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Pfizer and BioNTech today said they plan to apply for Emergency Use Authorization (EUA) of a COVID-19 booster dose for healthy 5- to 11-year-olds based on results of a small study that has not been published or analyzed by independent experts. 

The companies also plan to request authorization from the European Medicines Agency and other regulatory agencies around the world as soon as possible.

Pfizer said in a press release the third dose of its vaccine produced significant protection against the Omicron variant in children 5 to 11 in a small Phase 2/3 clinical trial. 

The study was based on data from only 140 children 5 through 11 years old who received a booster dose six months after the second dose of Pfizer-BioNTech’s COVID vaccine as part of the primary series. 

A closer look at 30 children showed a 36-fold increase in virus-fighting antibodies — levels high enough to fight the Omicron variant, ABC News reported

Pfizer claimed the third dose was “well tolerated with no new safety signals observed.”

Although Pfizer said more than 10,000 children under the age of 12 have participated in clinical trials investigating Pfizer’s COVID vaccine, only 140 were selected for the study forming the basis for the company’s EUA request. 

Commenting on the news, Dr. Brian Hooker said, “The clinical trial used to support the notion of a COVID-19 booster for 5- to 11-year-olds is entirely inadequate to make any such recommendation.”

Hooker, chief science advisor at Children’s Health Defense (CHD), added:

“This small-scale, limited-time trial contains only 140 patients, which is not sufficiently sized to assess vaccine adverse events at all, especially rarer injuries such as the devastating medical maladies sustained by Maddie de Garay — an adolescent injured in the original Pfizer clinical trial.” 

Hooker said he was also concerned there are “no data on the prevention of COVID-19 infection, only neutralizing antibody titers, which are not necessarily predictive of transmission and severity of the disease.” 

Dr. Liz Mumper, a pediatrician, said, “Once again, Pfizer does science by press release.” Mumper said the rise in antibody titers is just one small piece of the story of kids and COVID.

“The more important issue is that, on the basis of careful risk-versus-benefit analysis, healthy children do not need a COVID vaccine,” Mumper said, because many kids already had COVID and developed robust and durable antibodies.

 

CHD President Mary Holland accused Pfizer of reaching “a new low” by seeking authorization of booster shots for children based on an “unpublished, non-peer-reviewed study of 140 children.”

Holland said:

“Following the science on COVID vaccination shows that the risks outweigh the benefits for COVID shots for kids, let alone boosters. One suspects this is simply a misguided ploy to use up Pfizer’s vaccine inventory before its expiration.”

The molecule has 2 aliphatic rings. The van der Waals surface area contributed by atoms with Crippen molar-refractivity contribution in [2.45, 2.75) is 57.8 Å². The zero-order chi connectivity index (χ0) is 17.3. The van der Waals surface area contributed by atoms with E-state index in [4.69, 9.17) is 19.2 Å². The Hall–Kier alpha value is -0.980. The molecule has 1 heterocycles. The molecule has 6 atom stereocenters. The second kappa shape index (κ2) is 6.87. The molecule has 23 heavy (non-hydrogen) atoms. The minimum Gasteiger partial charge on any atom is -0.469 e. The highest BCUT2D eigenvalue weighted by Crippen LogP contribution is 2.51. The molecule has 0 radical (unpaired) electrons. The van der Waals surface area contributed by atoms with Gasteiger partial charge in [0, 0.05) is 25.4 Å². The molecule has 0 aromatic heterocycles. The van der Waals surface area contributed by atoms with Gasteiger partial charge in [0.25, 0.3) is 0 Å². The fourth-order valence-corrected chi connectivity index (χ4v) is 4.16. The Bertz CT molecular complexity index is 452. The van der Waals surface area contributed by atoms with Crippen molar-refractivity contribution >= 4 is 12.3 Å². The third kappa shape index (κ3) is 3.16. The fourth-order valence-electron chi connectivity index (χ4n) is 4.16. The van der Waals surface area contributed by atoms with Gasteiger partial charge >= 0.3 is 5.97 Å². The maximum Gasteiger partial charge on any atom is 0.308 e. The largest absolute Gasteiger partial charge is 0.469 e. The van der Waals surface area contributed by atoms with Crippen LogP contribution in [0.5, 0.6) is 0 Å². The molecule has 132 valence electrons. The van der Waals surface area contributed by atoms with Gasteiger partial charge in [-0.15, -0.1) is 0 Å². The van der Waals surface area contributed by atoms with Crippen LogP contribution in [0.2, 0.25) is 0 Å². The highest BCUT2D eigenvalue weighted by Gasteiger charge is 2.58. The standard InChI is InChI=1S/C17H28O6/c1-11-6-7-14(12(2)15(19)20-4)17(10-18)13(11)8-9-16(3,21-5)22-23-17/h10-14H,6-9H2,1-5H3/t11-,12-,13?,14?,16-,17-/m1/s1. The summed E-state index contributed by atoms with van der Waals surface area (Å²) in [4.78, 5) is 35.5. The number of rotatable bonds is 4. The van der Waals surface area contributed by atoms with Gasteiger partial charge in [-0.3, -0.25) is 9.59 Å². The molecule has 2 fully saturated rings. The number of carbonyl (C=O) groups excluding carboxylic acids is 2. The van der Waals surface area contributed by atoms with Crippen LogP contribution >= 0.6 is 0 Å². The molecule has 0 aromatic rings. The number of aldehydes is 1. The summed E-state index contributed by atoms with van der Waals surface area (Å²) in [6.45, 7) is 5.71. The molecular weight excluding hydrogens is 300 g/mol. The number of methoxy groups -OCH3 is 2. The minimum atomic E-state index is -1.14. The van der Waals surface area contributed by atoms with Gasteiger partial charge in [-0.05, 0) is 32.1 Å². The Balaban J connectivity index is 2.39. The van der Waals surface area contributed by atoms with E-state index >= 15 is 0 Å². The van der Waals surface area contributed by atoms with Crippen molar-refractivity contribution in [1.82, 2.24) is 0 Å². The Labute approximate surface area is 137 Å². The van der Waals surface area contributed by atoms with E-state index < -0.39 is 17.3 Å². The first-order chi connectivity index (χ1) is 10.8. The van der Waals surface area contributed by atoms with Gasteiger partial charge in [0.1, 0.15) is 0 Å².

Pfizer tested its booster dose while Omicron was the dominant variant this winter. In recent weeks, BA.2 has become the dominant COVID variant. It has not been determined whether a third dose provides any protection against the new variant. 

The U.S. Food and Drug Administration (FDA) in October 2021 authorized the Pfizer-BioNTech COVID vaccine for children 5 through 11 and recently authorized a booster dose for teens 12 through 15 and older and also immunocompromised children 5 and older. 

According to a study published late last month in The New England Journal of Medicine, Pfizer’s vaccine showed “reduced effectiveness” against the Omicron variant among children 12 and older.

According to an analysis of Centers for Disease Control and Prevention (CDC) data by the American Academy of Pediatrics, as of April 6, 2022, 9.7 million U.S. children ages 5 to 11 had received at least one dose of a COVID vaccine — representing 34% of 5- to 11-year-olds.

Approximately 7.8 million U.S. children ages 5 to 11 completed the 2-dose primary vaccination series — representing 28% of 5- to 11-year-olds. 

About 18.7 million children 5 to 11 had yet to receive their first COVID vaccine dose. 

Seventeen million U.S. adolescents ages 12 to 17 have received at least one dose of a COVID vaccine — representing 68% of 12- to 17-year-olds. 

Only 58% completed the 2-dose vaccination series and 8.1 million adolescents in this age group have yet to receive a COVID vaccine. 

There are 72.8 million children under age 18 in the U.S., which is 22% of the U.S. population. Children aged 5 to 11 represent 8.6% of the U.S. population.

The FDA has not authorized any COVID vaccines for use in children under 5.

According to the latest data from the CDC’s Vaccine Adverse Events Reporting System (VAERS), between Oct. 1, 2021, and April 1, 2022, 10,157 adverse events, including 239 rated as serious and 5 reported deaths after COVID vaccines, were reported in the 5- to 11-year-old age group.

Although reports submitted to VAERS require further investigation before a causal relationship can be confirmed, the system has been shown to report only 1% of actual vaccine adverse events.